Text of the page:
It's Wednesday morning, and here's the buzz:
- First off, the (seven) hills are alive with the sound of... indult. Or, if you prefer, the boys who cried "indult" are at it again. Whatever your analogy, could there be something to it this time? If The Times is to be believed, then the answer is yes. And as some of the rumor-mongering has been traced back to your friendly neighborhood Indult People -- i.e. the Pontifical Commission Ecclesia Dei -- where there's smoke, there's... a burning charcoal with some grains on it. In this business, at least. Now, before anyone starts queueing up in a panic for Reggie Foster's office hours, it seems that the speculation is tied into the impending publication of the Post-Synodal Apostolic Exhortation of last year's Synod of Bishops on the Eucharist, a document a year in the making which is slated for release by month's end. Remember, too, that the trend of this pontificate has been one subtle yet firm clarifications as opposed to the prior practice of the sweeping, Wojtylan Feats of (Papal) Strength which became tough to keep up with over time. So whether the anticipated "indult" actually turns out to be a stand-alone motu proprio (a legislative document backed by the force of the Pope's "own initiative") or simply a concise, emphasized expounding on an existing reality tucked into the Apostolic Exhortation remains an open question. Bottom line: indult or not, the coming document will be, after the encyclical, the most important message of Benedict's papacy to date. However, given the Ratzingerian affinity for things liturgical, even if the status quo remains untouched, it could still be said that the Exhortation will serve as the new Reference Point #1 on who Benedict is and the direction in which he intends to lead.
- The clamor is building toward Friday's limited release (NY, LA and Boston) of Deliver Us From Evil, the docufilm built around the story of the serial predator Oliver O'Grady, now laicized, and the lengthy trail of tears and damage he left behind in the lives of his victims and their families. Last night, ABC's Nightline -- the show that gave the first Boston revelations their national "legs" -- devoted the lion's share of the program to the movie, which features some of the most intimate and wrenching survivor footage I've seen and (even more disturbingly) a hefty amount of interview and walk-around time with O'Grady; after seven years in a California jail for molesting two brothers, he was deported to his native Ireland and now roams free.... After five years, doesn't get any easier to stomach, does it, gang?
- In case you haven't been paying attention, a new media approach has been taking hold at 3339 Massachusetts Ave., NW in the nation's capital: reporters who want to talk to the apostolic nuncio to the United States... get to talk to the apostolic nuncio to the United States. Bishops -- not to mention aspiring bishops -- let this be a sign unto you. A big one. With flashing lights and sirens. Since his arrival in the spring, Archbishop Pietro Sambi has been dazzling large audiences and one-on-one meet-ups from New Orleans to the DC circuit with his mix of personality, intensity, genuine interest, keen, candid observations couched in vivid stories and imagery -- and, most importantly, those big Benedictine buzzwords: "positive idea." (Contrary to popular belief, Catholics are supposed to possess the latter. Even American Catholics.) Sure, some observers are lamenting the absence of the giggles that would come to them when Sambi's predecessors would attempt to say "shepherd," but those traditionally accustomed to being bored to tears during nuncio's speeches are now being moved to them. In his latest foray into the media waters, the nuncio -- once the papal pointman in such Islamic hotspots as Cyprus, Indonesia, and Palestine (and Israel, to boot) -- sat for an extended interview with EWTN's The World Over on Regensburgate (audio here, starts about eight minutes in). It may be his highest-profile appearance to date, but you can bet it won't be his last.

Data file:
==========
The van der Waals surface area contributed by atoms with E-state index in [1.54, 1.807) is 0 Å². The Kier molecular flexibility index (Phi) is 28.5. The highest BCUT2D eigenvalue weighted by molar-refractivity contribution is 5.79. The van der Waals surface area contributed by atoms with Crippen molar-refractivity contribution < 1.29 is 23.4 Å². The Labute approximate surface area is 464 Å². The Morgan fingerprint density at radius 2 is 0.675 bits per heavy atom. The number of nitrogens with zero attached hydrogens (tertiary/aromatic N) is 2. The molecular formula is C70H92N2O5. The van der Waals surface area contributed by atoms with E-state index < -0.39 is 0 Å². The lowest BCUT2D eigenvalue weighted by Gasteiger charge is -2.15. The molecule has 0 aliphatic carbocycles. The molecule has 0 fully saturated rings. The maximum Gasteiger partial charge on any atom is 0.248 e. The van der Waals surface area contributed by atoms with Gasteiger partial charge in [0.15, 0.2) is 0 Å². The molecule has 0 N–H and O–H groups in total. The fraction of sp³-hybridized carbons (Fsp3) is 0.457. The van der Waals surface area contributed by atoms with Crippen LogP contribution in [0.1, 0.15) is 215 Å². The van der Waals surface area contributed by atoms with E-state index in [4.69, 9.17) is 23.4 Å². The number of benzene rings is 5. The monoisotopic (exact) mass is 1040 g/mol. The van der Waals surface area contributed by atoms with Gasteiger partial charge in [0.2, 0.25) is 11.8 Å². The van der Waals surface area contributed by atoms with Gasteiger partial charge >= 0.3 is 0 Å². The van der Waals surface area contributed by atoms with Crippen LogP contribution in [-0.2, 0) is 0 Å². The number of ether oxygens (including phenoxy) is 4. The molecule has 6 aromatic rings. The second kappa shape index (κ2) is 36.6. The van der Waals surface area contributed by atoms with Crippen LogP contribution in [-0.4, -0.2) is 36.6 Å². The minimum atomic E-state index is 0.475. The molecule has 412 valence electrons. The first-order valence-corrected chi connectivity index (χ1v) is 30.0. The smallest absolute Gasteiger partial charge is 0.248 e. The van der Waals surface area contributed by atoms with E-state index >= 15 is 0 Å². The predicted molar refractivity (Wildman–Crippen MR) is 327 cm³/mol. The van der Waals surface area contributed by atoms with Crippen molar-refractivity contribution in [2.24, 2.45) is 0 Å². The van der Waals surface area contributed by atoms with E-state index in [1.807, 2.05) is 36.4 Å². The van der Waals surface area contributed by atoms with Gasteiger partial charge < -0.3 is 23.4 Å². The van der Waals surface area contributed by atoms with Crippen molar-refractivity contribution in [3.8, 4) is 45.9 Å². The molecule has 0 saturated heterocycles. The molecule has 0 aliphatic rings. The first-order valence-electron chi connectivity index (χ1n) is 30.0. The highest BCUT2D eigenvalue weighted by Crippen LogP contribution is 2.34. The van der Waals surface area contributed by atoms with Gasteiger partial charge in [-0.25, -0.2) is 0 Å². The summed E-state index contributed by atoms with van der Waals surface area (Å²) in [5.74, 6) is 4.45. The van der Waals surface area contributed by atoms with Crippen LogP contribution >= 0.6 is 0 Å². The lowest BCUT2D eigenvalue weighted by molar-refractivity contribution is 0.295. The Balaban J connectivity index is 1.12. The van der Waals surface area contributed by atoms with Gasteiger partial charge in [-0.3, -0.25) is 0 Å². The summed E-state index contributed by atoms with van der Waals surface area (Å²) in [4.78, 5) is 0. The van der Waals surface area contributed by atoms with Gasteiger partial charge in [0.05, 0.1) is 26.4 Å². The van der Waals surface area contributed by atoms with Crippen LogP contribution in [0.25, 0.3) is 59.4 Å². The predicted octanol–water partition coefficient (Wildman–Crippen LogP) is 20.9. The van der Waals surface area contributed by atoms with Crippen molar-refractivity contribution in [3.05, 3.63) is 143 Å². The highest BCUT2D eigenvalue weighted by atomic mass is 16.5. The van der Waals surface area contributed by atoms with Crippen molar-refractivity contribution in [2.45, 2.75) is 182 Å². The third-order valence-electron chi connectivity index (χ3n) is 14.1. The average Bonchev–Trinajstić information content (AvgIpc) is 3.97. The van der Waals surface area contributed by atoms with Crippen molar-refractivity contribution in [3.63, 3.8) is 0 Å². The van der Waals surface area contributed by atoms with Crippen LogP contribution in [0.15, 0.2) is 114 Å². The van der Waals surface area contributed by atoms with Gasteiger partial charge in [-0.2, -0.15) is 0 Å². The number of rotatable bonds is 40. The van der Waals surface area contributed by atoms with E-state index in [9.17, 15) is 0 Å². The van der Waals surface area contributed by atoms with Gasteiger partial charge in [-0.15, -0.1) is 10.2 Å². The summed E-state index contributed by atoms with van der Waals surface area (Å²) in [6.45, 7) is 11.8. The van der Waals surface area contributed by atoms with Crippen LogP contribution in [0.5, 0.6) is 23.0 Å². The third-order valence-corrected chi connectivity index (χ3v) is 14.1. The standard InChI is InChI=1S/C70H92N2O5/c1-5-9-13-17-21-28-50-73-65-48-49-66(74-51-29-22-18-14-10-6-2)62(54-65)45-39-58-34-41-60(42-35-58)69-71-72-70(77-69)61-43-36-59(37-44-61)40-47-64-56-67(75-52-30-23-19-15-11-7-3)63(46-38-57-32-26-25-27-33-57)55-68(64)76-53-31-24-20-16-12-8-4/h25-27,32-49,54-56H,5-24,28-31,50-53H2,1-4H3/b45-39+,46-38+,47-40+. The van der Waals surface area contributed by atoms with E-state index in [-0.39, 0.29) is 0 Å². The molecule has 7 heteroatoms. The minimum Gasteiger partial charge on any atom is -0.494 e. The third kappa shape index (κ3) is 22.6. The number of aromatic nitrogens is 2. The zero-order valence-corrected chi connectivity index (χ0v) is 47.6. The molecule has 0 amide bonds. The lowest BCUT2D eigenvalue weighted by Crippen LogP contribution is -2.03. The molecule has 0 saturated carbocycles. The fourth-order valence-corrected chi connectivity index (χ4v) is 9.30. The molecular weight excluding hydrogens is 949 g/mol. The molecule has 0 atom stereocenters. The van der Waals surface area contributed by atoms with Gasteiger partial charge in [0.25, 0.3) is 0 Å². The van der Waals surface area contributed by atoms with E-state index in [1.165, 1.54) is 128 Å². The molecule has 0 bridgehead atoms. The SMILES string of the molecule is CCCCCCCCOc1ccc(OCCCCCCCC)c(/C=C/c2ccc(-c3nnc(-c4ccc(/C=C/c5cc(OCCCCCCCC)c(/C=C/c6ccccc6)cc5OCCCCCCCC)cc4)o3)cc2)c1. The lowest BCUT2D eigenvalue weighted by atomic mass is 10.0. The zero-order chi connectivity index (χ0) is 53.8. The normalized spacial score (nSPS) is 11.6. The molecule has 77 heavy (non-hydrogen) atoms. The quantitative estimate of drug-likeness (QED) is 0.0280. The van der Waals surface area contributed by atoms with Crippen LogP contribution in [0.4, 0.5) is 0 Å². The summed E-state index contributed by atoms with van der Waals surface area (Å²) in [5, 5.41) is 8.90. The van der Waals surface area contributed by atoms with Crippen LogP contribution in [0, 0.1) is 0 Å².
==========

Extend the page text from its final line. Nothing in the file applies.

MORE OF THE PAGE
- Speaking at Pittsburgh's Duquesne University the other night, Cardinal Walter Kasper had some notable advice for the audience: don't knock what our southern neighbors call "the sects," learn from 'em. According to Ann Rodgers, "Rather than criticize Pentecostals, [Kasper said] "We should ask ourselves, 'Why do some of our Catholics leave?'"... and one wonders how much time he's got to hear the answer. Confluence of the day: the president of the Pontifical Council for Promoting Christian Unity "noted that in 1967 Duquesne University was the birthplace of the Catholic charismatic movement, which has brought Pentecostal practices into the Catholic church." Everybody in tongues in three... two... one.
- Cardinal Keeler and Msgr Smith were both released from the Terni hospital yesterday and are currently resting comfortably at the premier prelate's customary Roman stomping grounds. As for return plans, everything's still up in the air.
- And, lastly, following quickly on the heels of the Canadians, the bishops of Zambia are on deck this week for their ad limina. Given the recent exploits of that national church's favorite son, that just makes it a ton more interesting.... Clerical celibacy on the agenda for the Pope's speech, dici? These days, and with this Pope, you just never know.